In my own country

I’m not comfortable with patriotism.  When I was growing up, that meant standing to attention in the school hall while the school and county’s flag were paraded down to the front of the stage. It meant us against them. It meant “Die Stem” and commemorating The Day of the Vow – or Blood River Day in all its grim detail. Being told, as a small girl, that my thumb represented God, my index finger the President of our country ( P. W. Botha at that time) the middle and ring fingers were parents and headmaster and the smallest finger was myself.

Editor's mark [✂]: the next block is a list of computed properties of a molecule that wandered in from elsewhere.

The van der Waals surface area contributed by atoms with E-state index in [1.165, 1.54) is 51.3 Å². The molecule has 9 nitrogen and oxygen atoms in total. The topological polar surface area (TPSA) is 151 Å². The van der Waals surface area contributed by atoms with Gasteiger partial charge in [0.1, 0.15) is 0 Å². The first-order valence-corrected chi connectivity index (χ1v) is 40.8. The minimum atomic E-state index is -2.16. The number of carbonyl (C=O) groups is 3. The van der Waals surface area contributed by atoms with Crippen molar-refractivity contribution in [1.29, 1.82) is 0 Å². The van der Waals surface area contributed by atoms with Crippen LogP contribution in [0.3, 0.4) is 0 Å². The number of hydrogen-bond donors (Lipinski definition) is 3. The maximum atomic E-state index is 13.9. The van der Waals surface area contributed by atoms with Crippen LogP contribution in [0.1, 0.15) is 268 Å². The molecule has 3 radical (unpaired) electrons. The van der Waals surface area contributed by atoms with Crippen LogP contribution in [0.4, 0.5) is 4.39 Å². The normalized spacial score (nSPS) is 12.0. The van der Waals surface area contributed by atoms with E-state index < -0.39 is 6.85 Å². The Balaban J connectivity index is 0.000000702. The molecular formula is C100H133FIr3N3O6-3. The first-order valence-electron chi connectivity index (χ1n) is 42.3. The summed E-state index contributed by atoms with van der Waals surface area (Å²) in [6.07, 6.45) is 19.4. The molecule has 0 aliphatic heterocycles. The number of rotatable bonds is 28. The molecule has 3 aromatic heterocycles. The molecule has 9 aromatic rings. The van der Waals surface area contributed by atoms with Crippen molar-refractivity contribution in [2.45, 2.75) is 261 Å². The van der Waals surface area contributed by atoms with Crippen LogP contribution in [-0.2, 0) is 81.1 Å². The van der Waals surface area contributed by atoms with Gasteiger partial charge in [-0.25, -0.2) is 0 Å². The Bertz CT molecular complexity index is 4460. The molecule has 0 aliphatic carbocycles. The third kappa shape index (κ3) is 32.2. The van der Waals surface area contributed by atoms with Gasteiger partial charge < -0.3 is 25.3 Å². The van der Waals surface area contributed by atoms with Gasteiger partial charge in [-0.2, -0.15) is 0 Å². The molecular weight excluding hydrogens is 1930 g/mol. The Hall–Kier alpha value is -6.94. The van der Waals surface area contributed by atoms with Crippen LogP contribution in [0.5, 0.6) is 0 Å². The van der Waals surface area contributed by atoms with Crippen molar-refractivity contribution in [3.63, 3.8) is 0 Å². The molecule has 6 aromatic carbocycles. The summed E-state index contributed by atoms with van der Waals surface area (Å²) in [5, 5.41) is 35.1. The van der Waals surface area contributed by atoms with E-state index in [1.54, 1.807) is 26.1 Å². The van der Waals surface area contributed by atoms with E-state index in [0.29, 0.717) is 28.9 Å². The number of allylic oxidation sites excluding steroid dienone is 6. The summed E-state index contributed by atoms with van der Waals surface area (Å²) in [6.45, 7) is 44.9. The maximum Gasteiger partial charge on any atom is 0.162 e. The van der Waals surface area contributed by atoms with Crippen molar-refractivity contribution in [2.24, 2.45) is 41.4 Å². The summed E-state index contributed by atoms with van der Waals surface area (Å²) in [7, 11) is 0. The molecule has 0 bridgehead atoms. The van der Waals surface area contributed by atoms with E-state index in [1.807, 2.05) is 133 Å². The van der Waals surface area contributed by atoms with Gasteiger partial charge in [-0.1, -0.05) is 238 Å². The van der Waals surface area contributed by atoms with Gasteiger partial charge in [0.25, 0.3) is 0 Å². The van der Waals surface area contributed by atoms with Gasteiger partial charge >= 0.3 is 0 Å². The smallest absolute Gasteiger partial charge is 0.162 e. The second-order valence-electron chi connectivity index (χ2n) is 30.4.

I have not heard “Die Stem” for years. Blood River Day has become Reconciliation day. The flag is much improved, and I only ever see it in connection with sports teams.

Other things have changed. In the city center of Cape Town, foreign faces and voices. Nigerians, Kenyans and Congolese guarding cars and selling food, shoes and hair extensions. British, Dutch and American hippies fill the backpackers in Long Street. And there are so few other white South Africans in the city centre that I’m constantly being mistaken for a tourist. Why is it so infuriating to be asked “Where you from?”

I’m a stranger in my own country.

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